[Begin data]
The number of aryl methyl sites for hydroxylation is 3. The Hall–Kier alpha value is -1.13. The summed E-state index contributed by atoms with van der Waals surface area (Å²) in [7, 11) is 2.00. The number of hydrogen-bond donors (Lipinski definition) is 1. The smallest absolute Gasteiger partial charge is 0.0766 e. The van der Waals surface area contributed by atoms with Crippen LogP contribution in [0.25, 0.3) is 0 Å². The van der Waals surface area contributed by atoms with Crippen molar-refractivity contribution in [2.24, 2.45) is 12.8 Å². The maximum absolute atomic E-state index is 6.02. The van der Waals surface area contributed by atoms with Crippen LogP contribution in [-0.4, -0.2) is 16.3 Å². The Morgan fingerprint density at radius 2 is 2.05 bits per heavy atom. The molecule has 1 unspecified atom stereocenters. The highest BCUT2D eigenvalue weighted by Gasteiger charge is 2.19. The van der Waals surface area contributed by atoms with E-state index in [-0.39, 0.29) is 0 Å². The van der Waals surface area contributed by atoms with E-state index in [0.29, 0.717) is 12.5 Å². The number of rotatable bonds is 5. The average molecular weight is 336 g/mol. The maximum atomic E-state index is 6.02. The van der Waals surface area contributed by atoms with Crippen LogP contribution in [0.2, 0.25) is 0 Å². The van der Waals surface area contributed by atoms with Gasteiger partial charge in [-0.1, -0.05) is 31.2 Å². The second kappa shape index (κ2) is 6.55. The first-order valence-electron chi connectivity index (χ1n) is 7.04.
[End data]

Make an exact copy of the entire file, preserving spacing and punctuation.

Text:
The number of aryl methyl sites for hydroxylation is 3. The Hall–Kier alpha value is -1.13. The summed E-state index contributed by atoms with van der Waals surface area (Å²) in [7, 11) is 2.00. The number of hydrogen-bond donors (Lipinski definition) is 1. The smallest absolute Gasteiger partial charge is 0.0766 e. The van der Waals surface area contributed by atoms with Crippen LogP contribution in [0.25, 0.3) is 0 Å². The van der Waals surface area contributed by atoms with Crippen molar-refractivity contribution in [2.24, 2.45) is 12.8 Å². The maximum absolute atomic E-state index is 6.02. The van der Waals surface area contributed by atoms with Crippen LogP contribution in [-0.4, -0.2) is 16.3 Å². The Morgan fingerprint density at radius 2 is 2.05 bits per heavy atom. The molecule has 1 unspecified atom stereocenters. The highest BCUT2D eigenvalue weighted by Gasteiger charge is 2.19. The van der Waals surface area contributed by atoms with E-state index in [-0.39, 0.29) is 0 Å². The van der Waals surface area contributed by atoms with E-state index in [0.29, 0.717) is 12.5 Å². The number of rotatable bonds is 5. The average molecular weight is 336 g/mol. The maximum atomic E-state index is 6.02. The van der Waals surface area contributed by atoms with Crippen LogP contribution in [0.2, 0.25) is 0 Å². The van der Waals surface area contributed by atoms with Gasteiger partial charge in [-0.1, -0.05) is 31.2 Å². The second kappa shape index (κ2) is 6.55. The first-order valence-electron chi connectivity index (χ1n) is 7.04.